Disasters Foretold in Northern Gateway Danger Zones

Enbridge already knows where, and how much, the proposed pipeline could leak.

By Chris Wood 18 Sep 2013 | The Tyee / Alternatives Journal

Chris Wood, author of Down the Drain: How We Are Failing to Protect Our Water Resources & Dry Spring: The Coming Water Crisis of North America, is a freelance writer living in Mexico. He is a member of Alternatives Journal's editorial board.

The report is a joint project of The Tyee and Alternatives Journal, Canada's Environmental Voice.

[Editor's note: On Monday, a contingent of federal Conservative cabinet members will meet with First Nations leaders in British Columbia to promote the proposed Northern Gateway pipeline. The push comes following a special report to Prime Minister Stephen Harper indicating that negotiations between Enbridge -- the pipeline's proponent -- and B.C. First Nations are a mess. It also comes just ahead of the final ruling from the National Energy Board (NEB) that will either approve or reject the pipeline; a decision that is expected to come by the end of this year.

At the request of NEB regulators, Enbridge hired consultants to forecast and map exactly where bitumen would go if spilled from any rupture along the pipeline route, and how much of it might be expected to enter the environment before a leak was isolated. Journalist Chris Wood, in collaboration with Alternatives Journal, unearthed the consultants' graphic evidence.]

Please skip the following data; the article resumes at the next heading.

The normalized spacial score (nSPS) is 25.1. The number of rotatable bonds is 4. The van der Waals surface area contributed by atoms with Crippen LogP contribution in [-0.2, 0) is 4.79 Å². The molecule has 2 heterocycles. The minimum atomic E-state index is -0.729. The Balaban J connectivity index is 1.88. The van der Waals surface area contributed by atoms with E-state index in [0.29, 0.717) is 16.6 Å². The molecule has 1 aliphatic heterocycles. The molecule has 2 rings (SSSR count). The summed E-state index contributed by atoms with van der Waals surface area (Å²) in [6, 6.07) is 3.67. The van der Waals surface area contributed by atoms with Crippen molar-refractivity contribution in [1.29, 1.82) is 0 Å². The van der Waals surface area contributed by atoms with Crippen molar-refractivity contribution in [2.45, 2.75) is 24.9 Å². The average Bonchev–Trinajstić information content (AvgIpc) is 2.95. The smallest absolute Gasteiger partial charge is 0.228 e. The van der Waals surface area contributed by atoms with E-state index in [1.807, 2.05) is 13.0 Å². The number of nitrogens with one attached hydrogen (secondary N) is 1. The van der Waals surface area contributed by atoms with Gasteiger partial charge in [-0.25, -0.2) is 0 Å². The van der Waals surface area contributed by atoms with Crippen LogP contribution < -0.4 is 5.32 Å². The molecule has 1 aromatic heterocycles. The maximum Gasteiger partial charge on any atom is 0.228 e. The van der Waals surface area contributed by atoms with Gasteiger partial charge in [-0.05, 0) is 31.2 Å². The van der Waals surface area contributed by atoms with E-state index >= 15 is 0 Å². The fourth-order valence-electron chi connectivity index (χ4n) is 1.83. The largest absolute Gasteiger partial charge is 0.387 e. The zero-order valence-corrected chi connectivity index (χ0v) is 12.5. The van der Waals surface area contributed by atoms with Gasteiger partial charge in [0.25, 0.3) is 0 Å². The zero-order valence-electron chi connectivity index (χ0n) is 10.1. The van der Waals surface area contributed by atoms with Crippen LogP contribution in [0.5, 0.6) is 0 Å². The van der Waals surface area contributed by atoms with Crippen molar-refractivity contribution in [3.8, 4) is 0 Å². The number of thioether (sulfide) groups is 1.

The proposed pipeline will, in fact, be two pipelines. One of them, 36 inches in diameter, will push tar sands bitumen diluted with solvent from Fort Saskatchewan, Alberta, to Kitimat, B.C. -- delivering more than half a million barrels of petroleum slurry a day to the West Coast port. A second pipe, 20 inches across, will pump 193,000 barrels a day of solvents, separated from the bitumen in Kitimat, back to Alberta for reuse.

The twin pipelines' 1,177-kilometre route will cross 669 fish-bearing streams, scores of wetlands, the headwaters of the two most important western Canadian rivers -- the Peace-Athabasca and the Fraser -- and two mountain ranges. Much of the route is remote from access roads.

In January 2011, the NEB asked the pipeline company to say more about how it would reduce the "potential for far-reaching environmental and human consequences in the event of a hydrocarbon release."

In its reply, the company said that its design decisions, will "contribute to minimizing" the risk from a spill. It illustrated the importance of route selection with maps (prepared by B.C.-based consultants AMEC Earth and Environmental Inc.) superimposed on aerial photographs to show where several lengths of proposed pipeline had been rerouted to reduce risk.

As well, the company submitted, "Northern Gateway's entire pipeline and terminal operations will be constantly monitored, including pipeline operating pressure, pipeline flows, pumps and pump station operation and leak detection. Should operating abnormalities or a pipeline leak occur, alarms will notify qualified operators and the pipeline system will be shut down."